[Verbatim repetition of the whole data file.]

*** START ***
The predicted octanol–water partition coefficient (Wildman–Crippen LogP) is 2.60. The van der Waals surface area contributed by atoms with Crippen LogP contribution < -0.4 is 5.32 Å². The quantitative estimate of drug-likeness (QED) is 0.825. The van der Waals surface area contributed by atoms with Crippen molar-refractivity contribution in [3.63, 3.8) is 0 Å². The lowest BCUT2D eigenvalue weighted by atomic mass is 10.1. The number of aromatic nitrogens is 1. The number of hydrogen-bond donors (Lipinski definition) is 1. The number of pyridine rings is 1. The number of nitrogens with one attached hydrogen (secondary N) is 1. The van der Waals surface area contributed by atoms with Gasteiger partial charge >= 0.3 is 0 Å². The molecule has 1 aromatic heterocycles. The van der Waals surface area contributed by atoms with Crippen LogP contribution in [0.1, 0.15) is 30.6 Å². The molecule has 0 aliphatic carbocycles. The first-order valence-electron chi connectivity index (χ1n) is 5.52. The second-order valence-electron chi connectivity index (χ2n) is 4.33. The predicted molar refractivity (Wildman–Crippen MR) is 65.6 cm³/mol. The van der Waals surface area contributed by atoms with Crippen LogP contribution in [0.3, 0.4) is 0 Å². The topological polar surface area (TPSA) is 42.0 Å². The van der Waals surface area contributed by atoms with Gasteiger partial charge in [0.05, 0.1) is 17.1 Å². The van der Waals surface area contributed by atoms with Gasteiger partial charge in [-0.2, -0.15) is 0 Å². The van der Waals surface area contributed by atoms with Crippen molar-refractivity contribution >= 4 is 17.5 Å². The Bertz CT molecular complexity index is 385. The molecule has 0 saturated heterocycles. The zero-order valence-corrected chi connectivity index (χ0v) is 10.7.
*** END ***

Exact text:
The predicted octanol–water partition coefficient (Wildman–Crippen LogP) is 2.60. The van der Waals surface area contributed by atoms with Crippen LogP contribution < -0.4 is 5.32 Å². The quantitative estimate of drug-likeness (QED) is 0.825. The van der Waals surface area contributed by atoms with Crippen molar-refractivity contribution in [3.63, 3.8) is 0 Å². The lowest BCUT2D eigenvalue weighted by atomic mass is 10.1. The number of aromatic nitrogens is 1. The number of hydrogen-bond donors (Lipinski definition) is 1. The number of pyridine rings is 1. The number of nitrogens with one attached hydrogen (secondary N) is 1. The van der Waals surface area contributed by atoms with Gasteiger partial charge >= 0.3 is 0 Å². The molecule has 1 aromatic heterocycles. The van der Waals surface area contributed by atoms with Crippen LogP contribution in [0.1, 0.15) is 30.6 Å². The molecule has 0 aliphatic carbocycles. The first-order valence-electron chi connectivity index (χ1n) is 5.52. The second-order valence-electron chi connectivity index (χ2n) is 4.33. The predicted molar refractivity (Wildman–Crippen MR) is 65.6 cm³/mol. The van der Waals surface area contributed by atoms with Crippen LogP contribution in [0.3, 0.4) is 0 Å². The topological polar surface area (TPSA) is 42.0 Å². The van der Waals surface area contributed by atoms with Gasteiger partial charge in [0.05, 0.1) is 17.1 Å². The van der Waals surface area contributed by atoms with Gasteiger partial charge in [-0.2, -0.15) is 0 Å². The van der Waals surface area contributed by atoms with Crippen molar-refractivity contribution >= 4 is 17.5 Å². The Bertz CT molecular complexity index is 385. The molecule has 0 saturated heterocycles. The zero-order valence-corrected chi connectivity index (χ0v) is 10.7.